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I am Korean American 1.5 generation make.
Individual and group identity are not discreet. You can not escape it, but that does not mean that you need to succumb to a popular perception (by majority or by your subculture) of what you should be.
I think, that the uniquely American desire for individuality is one of its greatest assets and also one of its greatest neurosis.
I'm sorry but I just heard one of the most ignorant comments on the air for this segment- A caller identifying as a white male saying that "intelligent" people can shed their labels and "bridge the gap".
I think what he might not understand is that by saying that someone has to shed their label, he's already putting people at a disadvantage for being different than him. He probably doesn't realize that he's doing it, but he definitely implied that if you aren't white or male you have to show "intelligence" to bring yourself up to his level.
That's exactly the problem that the original Clarence Thomas 60 Minutes clip was talking about. By asking him hamfisted questions like "How much of your life is determined by your race?" You're already implying that he is somehow inferior.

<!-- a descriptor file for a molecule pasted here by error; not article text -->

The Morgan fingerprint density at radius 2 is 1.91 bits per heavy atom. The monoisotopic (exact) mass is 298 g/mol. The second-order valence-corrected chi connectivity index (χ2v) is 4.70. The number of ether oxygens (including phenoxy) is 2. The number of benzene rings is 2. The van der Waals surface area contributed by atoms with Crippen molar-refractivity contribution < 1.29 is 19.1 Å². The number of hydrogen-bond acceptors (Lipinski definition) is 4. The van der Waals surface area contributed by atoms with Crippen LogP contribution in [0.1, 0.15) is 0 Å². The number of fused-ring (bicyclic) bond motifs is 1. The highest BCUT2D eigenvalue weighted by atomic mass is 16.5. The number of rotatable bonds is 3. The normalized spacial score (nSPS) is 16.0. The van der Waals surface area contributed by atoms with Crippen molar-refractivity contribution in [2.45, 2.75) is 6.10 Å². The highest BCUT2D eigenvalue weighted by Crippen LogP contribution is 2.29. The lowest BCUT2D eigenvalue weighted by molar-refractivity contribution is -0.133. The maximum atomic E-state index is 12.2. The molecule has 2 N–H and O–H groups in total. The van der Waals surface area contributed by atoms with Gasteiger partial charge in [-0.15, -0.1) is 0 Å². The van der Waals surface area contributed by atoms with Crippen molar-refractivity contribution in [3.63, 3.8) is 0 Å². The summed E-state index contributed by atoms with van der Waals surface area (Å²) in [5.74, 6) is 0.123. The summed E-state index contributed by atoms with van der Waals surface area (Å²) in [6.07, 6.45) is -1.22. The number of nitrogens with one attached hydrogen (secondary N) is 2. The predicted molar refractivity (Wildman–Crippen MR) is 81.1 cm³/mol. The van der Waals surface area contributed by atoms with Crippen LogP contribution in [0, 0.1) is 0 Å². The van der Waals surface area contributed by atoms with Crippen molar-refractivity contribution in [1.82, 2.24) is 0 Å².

HAPPY BIRTHDAY BRIAN! Thanks for another great year of intelligent radio.
It seems to me that first caller was really stuck in the mindset of the 60's generation.
I am a gen-xer and to me, you don't allow the outside to define YOU. i acknowledge people trying to push me into a certain box...but it doesn't effect me. I don't allow them to have that power. The first caller seems utterly defeatist in her attitude.
I feel like aperson..and individual a human being first and foremost and as for race..I feel bi-racial. Not just black. I have TWO heritages...not one...and no matter what ANYONE in this society thinks..they will never ever be able to change that.
That's not ignoring racism like she suggested...that's NOT allowing it to have power OVER you.
You won't find me agreeing with Clarence Thomas on anything else but I agree with him on that. He's 100% right.
I believe everyone should be an individual and not just define themselves as a series of overlapping associations.
Unfortunately, minorities in all countries (including white Americans abroad), because of the troubles they face from the majority, tend to define themselves as that minority. And unfortunately, problems are made worse and racism is perceived to be more intense because they assume that the majority has that same kind of race identity when in reality they don't.
PS as a woman i can't say enough admiring things about Anita Hill's empowered composure (nor express enough disgust with Clarence Thomas' obvious lack of command of his issues with empowered or any other women)- BUT the silver lining here might be some awareness for whites about how ignorant we are of other cultural possibilities - I heard Whoopi Goldberg got "her foot in it" when she had something to offer about the culture Michael Vick comes from - Brian maybe you would invite Whoopi on to let her say what she couldn't on the view - we all need this. I am a total animal rights person, don't eat meat, don't condone his behavior but we do need to see that his dog abuse doesn't happen in a vacuum